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A 36-year-old male construction worker self-referred to an outpatient physical therapy clinic with a complaint of low back pain and pain radiating from his posterior left hip all the way to his lateral foot. He first experienced pain 3 weeks ago while doing a home maintenance project. The onset of pain occurred when he attempted to lift an air conditioning unit. He reports that as he bent over to lift the unit, he experienced an intense, stabbing pain and immediately fell to the ground. He required assistance from his wife to walk back into the house. For the first 24 hours after the incident, he rested prone on a couch or on his bed. Over the past 3 days, he reports an improved tolerance to walking and standing for short periods. However, he rates his current pain level 5 out of 10 on the visual analog scale and he continues to experience radiating pain distal to his knee. Signs and symptoms are consistent with a lumbar herniated disc. His goal is to return to work as soon as possible.

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Based on the patient's suspected diagnosis, what do you anticipate may be the contributing factors to his condition?

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What examination signs may be associated with this diagnosis?

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What are the most appropriate physical therapy interventions?

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What are possible complications that may limit the effectiveness of physical therapy?

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CLINICAL PREDICTION RULE (CPR) FOR TREATMENT: Tool that has been developed from research that may help a clinician select the most effective treatment(s) based on findings from the patient's history and clinical examination

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CROSSED STRAIGHT LEG RAISE: Clinical special test performed to rule in the presence of a herniated nucleus pulposus; a positive test is associated with a reproduction of a patient's symptoms when the "asymptomatic" leg (leg not experiencing radiculopathy) is passively raised1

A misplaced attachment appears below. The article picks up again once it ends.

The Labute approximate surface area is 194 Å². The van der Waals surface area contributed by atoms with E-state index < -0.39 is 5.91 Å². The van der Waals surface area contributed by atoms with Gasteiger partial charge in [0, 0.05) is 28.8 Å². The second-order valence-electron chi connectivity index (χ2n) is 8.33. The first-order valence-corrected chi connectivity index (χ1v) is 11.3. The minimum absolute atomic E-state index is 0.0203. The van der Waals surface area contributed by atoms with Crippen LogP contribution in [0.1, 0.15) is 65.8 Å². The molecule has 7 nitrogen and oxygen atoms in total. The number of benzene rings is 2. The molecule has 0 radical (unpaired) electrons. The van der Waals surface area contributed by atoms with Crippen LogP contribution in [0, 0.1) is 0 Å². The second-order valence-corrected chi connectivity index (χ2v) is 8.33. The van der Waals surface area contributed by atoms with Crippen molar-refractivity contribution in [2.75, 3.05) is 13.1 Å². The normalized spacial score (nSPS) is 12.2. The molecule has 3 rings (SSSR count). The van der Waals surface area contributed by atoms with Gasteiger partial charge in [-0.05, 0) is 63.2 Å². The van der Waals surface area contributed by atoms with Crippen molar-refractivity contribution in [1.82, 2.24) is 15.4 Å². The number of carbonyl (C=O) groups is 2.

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LUMBOSACRAL RADICULOPATHY: Collection of signs and symptoms (e.g., radiating pain, numbness, and/or weakness in the buttock or lower extremity) associated with injury to a nerve root in the lumbosacral spine

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  1. Understand the anatomy, biomechanics, and function of the lumbar intervertebral discs.

  2. Describe signs and symptoms associated with a herniated lumbar disc and identify potential risk factors associated with this diagnosis.

  3. Describe mechanical traction and its proposed clinical indications.

  4. Describe the preliminary clinical prediction rule for patients with a herniated nucleus pulposus that may benefit from treatment with mechanical traction.

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PT considerations during management of the individual with a diagnosis of a herniated lumbar disc:

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  • General physical therapy plan of care/goals: Decrease pain; increase muscular flexibility; increase lower quadrant strength; increase muscular endurance of the core; prevent or minimize loss of aerobic fitness capacity
  • Physical therapy interventions: Patient education regarding functional anatomy and injury pathomechanics; traction, modalities, and manual therapy ...

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